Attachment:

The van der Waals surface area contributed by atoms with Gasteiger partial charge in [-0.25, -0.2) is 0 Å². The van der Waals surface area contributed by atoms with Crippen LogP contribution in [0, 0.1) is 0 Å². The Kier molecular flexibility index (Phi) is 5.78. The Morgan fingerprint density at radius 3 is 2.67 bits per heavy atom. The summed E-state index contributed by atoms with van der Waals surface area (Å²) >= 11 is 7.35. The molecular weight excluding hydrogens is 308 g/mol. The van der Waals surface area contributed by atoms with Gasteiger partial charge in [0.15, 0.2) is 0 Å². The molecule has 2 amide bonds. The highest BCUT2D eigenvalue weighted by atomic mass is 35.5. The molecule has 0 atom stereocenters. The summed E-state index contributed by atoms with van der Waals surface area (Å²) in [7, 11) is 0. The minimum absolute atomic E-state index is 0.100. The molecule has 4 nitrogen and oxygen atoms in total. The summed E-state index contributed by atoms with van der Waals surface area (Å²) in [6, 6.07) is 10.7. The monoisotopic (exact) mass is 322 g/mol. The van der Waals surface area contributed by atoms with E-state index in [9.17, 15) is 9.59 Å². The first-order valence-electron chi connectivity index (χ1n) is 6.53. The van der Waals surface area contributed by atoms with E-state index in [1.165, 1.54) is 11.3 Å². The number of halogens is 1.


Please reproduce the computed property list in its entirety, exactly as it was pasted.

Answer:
The van der Waals surface area contributed by atoms with Gasteiger partial charge in [-0.25, -0.2) is 0 Å². The van der Waals surface area contributed by atoms with Crippen LogP contribution in [0, 0.1) is 0 Å². The Kier molecular flexibility index (Phi) is 5.78. The Morgan fingerprint density at radius 3 is 2.67 bits per heavy atom. The summed E-state index contributed by atoms with van der Waals surface area (Å²) >= 11 is 7.35. The molecular weight excluding hydrogens is 308 g/mol. The van der Waals surface area contributed by atoms with Gasteiger partial charge in [0.15, 0.2) is 0 Å². The molecule has 2 amide bonds. The highest BCUT2D eigenvalue weighted by atomic mass is 35.5. The molecule has 0 atom stereocenters. The summed E-state index contributed by atoms with van der Waals surface area (Å²) in [7, 11) is 0. The minimum absolute atomic E-state index is 0.100. The molecule has 4 nitrogen and oxygen atoms in total. The summed E-state index contributed by atoms with van der Waals surface area (Å²) in [6, 6.07) is 10.7. The monoisotopic (exact) mass is 322 g/mol. The van der Waals surface area contributed by atoms with E-state index in [9.17, 15) is 9.59 Å². The first-order valence-electron chi connectivity index (χ1n) is 6.53. The van der Waals surface area contributed by atoms with E-state index in [1.165, 1.54) is 11.3 Å². The number of halogens is 1.